Antigua

Betty’s Hope

This is a sugar plantation site where one of the two sugar mill towers has been fully restored complete with sails. With a small interpretation centre, interpretation signage throughout the estate, this heritage landmark is well worth a visit. Betty's Hope was one of the earliest sugar plantations, dating to 1651. In 1990, restoration began and continues. The Bettys Hope Trust works with visiting schools of archaeology during the summer, to complete research on the estate.

This is a sugar plantation site where one of the two sugar mill towers has been fully restored complete with sails. With a small interpretation centre, interpretation signage throughout the estate, this heritage landmark is well worth a visit. Betty’s Hope was one of the earliest sugar plantations, dating to 1651. In 1990, restoration began and continues. The Bettys Hope Trust works with visiting schools of archaeology during the summer, to complete research on the estate.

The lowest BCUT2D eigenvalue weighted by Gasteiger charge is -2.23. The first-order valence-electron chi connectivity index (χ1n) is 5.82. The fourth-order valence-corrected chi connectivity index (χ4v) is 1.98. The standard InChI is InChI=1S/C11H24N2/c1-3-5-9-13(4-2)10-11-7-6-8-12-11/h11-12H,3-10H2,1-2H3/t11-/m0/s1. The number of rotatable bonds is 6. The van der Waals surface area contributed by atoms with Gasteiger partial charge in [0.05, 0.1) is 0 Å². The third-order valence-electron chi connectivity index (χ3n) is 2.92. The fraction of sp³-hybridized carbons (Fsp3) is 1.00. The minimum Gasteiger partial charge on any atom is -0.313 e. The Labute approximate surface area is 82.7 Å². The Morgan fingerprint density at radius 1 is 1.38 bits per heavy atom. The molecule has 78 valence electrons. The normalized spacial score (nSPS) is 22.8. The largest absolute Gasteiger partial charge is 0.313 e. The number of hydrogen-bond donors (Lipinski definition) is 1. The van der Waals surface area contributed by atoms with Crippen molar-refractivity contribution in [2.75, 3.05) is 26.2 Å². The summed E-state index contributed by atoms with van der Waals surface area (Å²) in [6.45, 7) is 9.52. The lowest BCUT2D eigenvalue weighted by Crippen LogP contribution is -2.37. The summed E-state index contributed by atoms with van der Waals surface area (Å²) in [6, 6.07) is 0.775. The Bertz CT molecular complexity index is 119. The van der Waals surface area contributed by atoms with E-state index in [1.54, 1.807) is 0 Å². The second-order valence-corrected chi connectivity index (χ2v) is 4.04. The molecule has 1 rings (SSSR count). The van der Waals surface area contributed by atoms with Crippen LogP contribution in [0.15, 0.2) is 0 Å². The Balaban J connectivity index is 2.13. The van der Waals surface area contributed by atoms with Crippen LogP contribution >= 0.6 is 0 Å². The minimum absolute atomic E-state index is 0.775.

Like other large plantations, Betty’s Hope was an agricultural as well as an industrial enterprise, and home to a large number of people. Supervised by a handful of European managers, hundreds of people of African origin lived out their lives on this and similar plantations, first as slaves, then as labourers after their emancipation in 1834. Enduring the hardship of cultivating and processing the sugar under exhausting conditions, they developed great skill as craftsmen, boilers and distillers. The people of Betty’s Hope were especially skilled, and the Estates reputation for excellence lasted to this day.

Throughout its 300 year history, Betty’s Hope played a prominent role in Antigua and Barbuda history and influenced the lives of many generations of Antiguans.

Today about 112 sugar mill towers still dot the countryside of this independent nation, reminding us of the days of slavery under King Sugar. A map of the remaining mills can be seen at the Interpretation Centre.